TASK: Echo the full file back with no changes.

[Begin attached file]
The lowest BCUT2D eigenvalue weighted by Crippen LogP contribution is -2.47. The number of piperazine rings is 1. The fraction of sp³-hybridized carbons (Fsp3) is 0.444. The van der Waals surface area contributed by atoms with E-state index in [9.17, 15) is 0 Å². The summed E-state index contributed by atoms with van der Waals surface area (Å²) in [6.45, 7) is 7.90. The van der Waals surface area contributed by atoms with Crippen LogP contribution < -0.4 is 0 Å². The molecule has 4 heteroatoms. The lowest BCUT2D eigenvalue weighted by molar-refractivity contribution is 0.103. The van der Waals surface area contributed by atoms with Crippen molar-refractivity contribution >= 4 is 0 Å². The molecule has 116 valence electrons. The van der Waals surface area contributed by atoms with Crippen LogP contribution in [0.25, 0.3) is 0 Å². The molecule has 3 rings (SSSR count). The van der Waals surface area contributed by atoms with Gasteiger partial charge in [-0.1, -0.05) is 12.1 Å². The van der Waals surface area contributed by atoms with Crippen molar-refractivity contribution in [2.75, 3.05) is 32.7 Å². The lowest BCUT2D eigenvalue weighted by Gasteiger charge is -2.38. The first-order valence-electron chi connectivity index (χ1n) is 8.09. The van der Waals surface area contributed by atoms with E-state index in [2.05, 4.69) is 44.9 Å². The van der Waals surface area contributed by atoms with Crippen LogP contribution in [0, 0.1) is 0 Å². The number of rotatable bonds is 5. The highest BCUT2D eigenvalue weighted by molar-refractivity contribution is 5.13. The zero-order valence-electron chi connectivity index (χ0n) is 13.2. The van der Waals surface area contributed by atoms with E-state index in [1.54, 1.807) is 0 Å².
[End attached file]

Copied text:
The lowest BCUT2D eigenvalue weighted by Crippen LogP contribution is -2.47. The number of piperazine rings is 1. The fraction of sp³-hybridized carbons (Fsp3) is 0.444. The van der Waals surface area contributed by atoms with E-state index in [9.17, 15) is 0 Å². The summed E-state index contributed by atoms with van der Waals surface area (Å²) in [6.45, 7) is 7.90. The van der Waals surface area contributed by atoms with Crippen LogP contribution < -0.4 is 0 Å². The molecule has 4 heteroatoms. The lowest BCUT2D eigenvalue weighted by molar-refractivity contribution is 0.103. The van der Waals surface area contributed by atoms with Crippen molar-refractivity contribution >= 4 is 0 Å². The molecule has 116 valence electrons. The van der Waals surface area contributed by atoms with Crippen LogP contribution in [0.25, 0.3) is 0 Å². The molecule has 3 rings (SSSR count). The van der Waals surface area contributed by atoms with Gasteiger partial charge in [-0.1, -0.05) is 12.1 Å². The van der Waals surface area contributed by atoms with Crippen molar-refractivity contribution in [2.75, 3.05) is 32.7 Å². The lowest BCUT2D eigenvalue weighted by Gasteiger charge is -2.38. The first-order valence-electron chi connectivity index (χ1n) is 8.09. The van der Waals surface area contributed by atoms with E-state index in [2.05, 4.69) is 44.9 Å². The van der Waals surface area contributed by atoms with Crippen LogP contribution in [0, 0.1) is 0 Å². The number of rotatable bonds is 5. The highest BCUT2D eigenvalue weighted by molar-refractivity contribution is 5.13. The zero-order valence-electron chi connectivity index (χ0n) is 13.2. The van der Waals surface area contributed by atoms with E-state index in [1.54, 1.807) is 0 Å².